Køvenhavn, a Danish delight

img_5161The joy of traveling around Europe by train is not only do you get a much needed day off when you are condensing as much in as we are, but you get a chance to write up your blog post while it is fresh in your mind.  Denmark is a beautiful part of Europe, and one that I am anticipating we will see more than just this once.

It’s a flat land, and it appears that you can span the country in the matter of hours using the efficient train network that exists.  Cycling has a big part to play in Copenhagen culture, with the roadways and public transport designed to support cycling.  Apparently, you could credit Copenhagen’s economic hardship mid 1960’s for its current cycling culture.  Essentially they were too poor to put resources into freeway’s and car related transport, and coupled with the less pragmatic reason that many of the town planning people and citizens of Copenhagen didn’t want to expand the motor network, Copenhagen is now a city amass with cycling lanes and bike shops on every corner.

We looked to use one of the many cycling stations where you are able to pay to use a bike, however I found there was one curse to the physical stature that I hold – the Danes on whole are a rather tall bunch, and even with the seat down as far as it could go, I could not reach the peddles the full way through the cycle – so unfortunately, and with my bottom lip out, our main mode of transport around Copenhagen was on foot or via public transport.

On the public transport front, I found this, along with the majority of Danish goods and services incredibly expensive!  Comparatively a week of public transport within Copenhagen equated to just over $100 AUD (560DKK), and two cups of coffee (cappuccinos) costing just over $13AUD (68DKK). One exception to this was costs for entry to art galleries and museums – they ranged at around $30AUD for two people, which meant we were able to get a little culture outside of our Airbnb stay.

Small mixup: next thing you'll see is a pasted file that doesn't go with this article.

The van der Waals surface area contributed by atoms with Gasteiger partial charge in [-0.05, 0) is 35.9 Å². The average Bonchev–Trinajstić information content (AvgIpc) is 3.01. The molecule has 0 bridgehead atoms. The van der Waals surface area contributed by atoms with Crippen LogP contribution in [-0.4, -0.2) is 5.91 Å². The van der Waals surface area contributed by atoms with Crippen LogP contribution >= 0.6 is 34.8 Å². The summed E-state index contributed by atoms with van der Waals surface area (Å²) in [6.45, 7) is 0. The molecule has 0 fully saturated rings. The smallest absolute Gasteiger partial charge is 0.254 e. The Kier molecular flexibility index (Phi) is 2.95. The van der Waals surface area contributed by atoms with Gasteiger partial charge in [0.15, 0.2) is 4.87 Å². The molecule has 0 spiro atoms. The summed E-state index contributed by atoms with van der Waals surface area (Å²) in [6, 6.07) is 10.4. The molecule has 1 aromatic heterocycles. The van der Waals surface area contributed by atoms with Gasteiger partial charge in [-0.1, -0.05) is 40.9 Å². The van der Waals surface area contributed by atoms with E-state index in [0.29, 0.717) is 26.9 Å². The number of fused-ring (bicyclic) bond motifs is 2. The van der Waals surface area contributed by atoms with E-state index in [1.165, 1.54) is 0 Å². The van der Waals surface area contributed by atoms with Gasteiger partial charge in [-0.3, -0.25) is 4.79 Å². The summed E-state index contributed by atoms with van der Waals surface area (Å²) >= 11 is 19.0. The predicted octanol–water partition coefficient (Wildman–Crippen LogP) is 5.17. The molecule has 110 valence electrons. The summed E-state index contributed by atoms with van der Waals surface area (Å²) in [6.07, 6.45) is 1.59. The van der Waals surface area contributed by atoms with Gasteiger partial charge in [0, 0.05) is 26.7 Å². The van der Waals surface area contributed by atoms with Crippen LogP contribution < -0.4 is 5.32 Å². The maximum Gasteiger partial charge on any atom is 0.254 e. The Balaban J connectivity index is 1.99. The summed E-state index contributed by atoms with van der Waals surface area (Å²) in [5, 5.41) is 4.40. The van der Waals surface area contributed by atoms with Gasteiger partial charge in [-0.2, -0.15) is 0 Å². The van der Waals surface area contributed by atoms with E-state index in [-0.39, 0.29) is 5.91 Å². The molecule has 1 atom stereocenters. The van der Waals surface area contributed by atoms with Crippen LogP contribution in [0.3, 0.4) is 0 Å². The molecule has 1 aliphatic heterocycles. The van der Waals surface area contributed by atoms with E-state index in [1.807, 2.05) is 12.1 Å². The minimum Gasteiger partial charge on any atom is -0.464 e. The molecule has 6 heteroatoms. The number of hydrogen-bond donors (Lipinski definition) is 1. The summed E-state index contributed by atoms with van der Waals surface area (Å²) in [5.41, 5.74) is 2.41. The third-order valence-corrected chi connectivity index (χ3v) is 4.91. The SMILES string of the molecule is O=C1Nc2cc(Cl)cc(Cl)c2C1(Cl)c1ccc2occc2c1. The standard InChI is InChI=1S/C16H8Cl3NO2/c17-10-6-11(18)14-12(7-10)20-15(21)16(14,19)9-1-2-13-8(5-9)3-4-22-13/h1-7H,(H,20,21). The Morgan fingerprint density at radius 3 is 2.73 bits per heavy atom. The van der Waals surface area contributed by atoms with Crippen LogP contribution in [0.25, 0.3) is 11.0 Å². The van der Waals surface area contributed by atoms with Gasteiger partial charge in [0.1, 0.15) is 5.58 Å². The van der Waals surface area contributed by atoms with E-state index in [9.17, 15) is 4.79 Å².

The two places that stand out in my mind were the visit to the Copenhagen Contemporary and the Viking Ship Museum in Roskilde.  The Beloved had heard that there was an exhibit by Céleste Boursier-Mougenot which involved 44 pairs of Zebra Finch (native to Australia) enclosed in a room which had various electrical guitars placed around the room.  As the Finches landed on the strings it created a cacophony of sound, which was purely delightful! Seeing these lovely birds attempt to make nests in the strings of these guitars, and seemingly oblivious to the cause and effect with the resulting noise was pretty special.  Added to this was the delight we experienced when we became aware that we were indeed part of the installation, as our movement around the exhibit was bound to have consequences on the bird’s flight – came out of the exhibit feeling a mixture of peace, delight and amazement.

The Viking Ship Museum was sweet, especially for the Beloved who is a Vikings (History Channel) nut! A great museum showing casing preserved ships from 1030 (ish) plus leading Experimental Archelogy with a full division of the museum focused upon recreation and testing of ships from this era.  A beautiful and interesting museum in the Winter, and I can only imagine that it is a dynamic and hands on museum in the warmer months.

Copenhagen is steeped in history, and there are many places to go to “for free” to get a good feel of the city.  Of special note is the Kastellet, a star fort near the port.  What you may not know about me (but would surmise relatively quickly if you ever checked out my Pinterest profile) is that I find Star Forts fascinating.  To be able to walk around a star fort, over the moat and through the grounds of the star fort was amazing!  Currently the Danish Defence Force has a base of operations in the Kastellet, so you can’t just wander aimlessly around, but you do get pretty unfettered access to what I deemed the important bits 🙂

img_5088Upon arrival in Copenhagen, we asked our Airbnb host where was a good restaurant to go and sample traditional Danish fare.  He provided us with a name of restaurant that specialised in Smørrebrød which is an open faced sandwich consisting of Rye bread and then delicious toppings – seriously something that needs to be experienced (even if for the GF amongst us, it is just once).

Overall, I found Denmark a beautiful country, with a kind and friendly people.  I am of the view that I would like to return to Denmark again, and explore it more in depth.  Certainly, it’s on the “Would love to live here for a bit” list, and practically speaking we probably could only afford to come back when we are earning Kroner!

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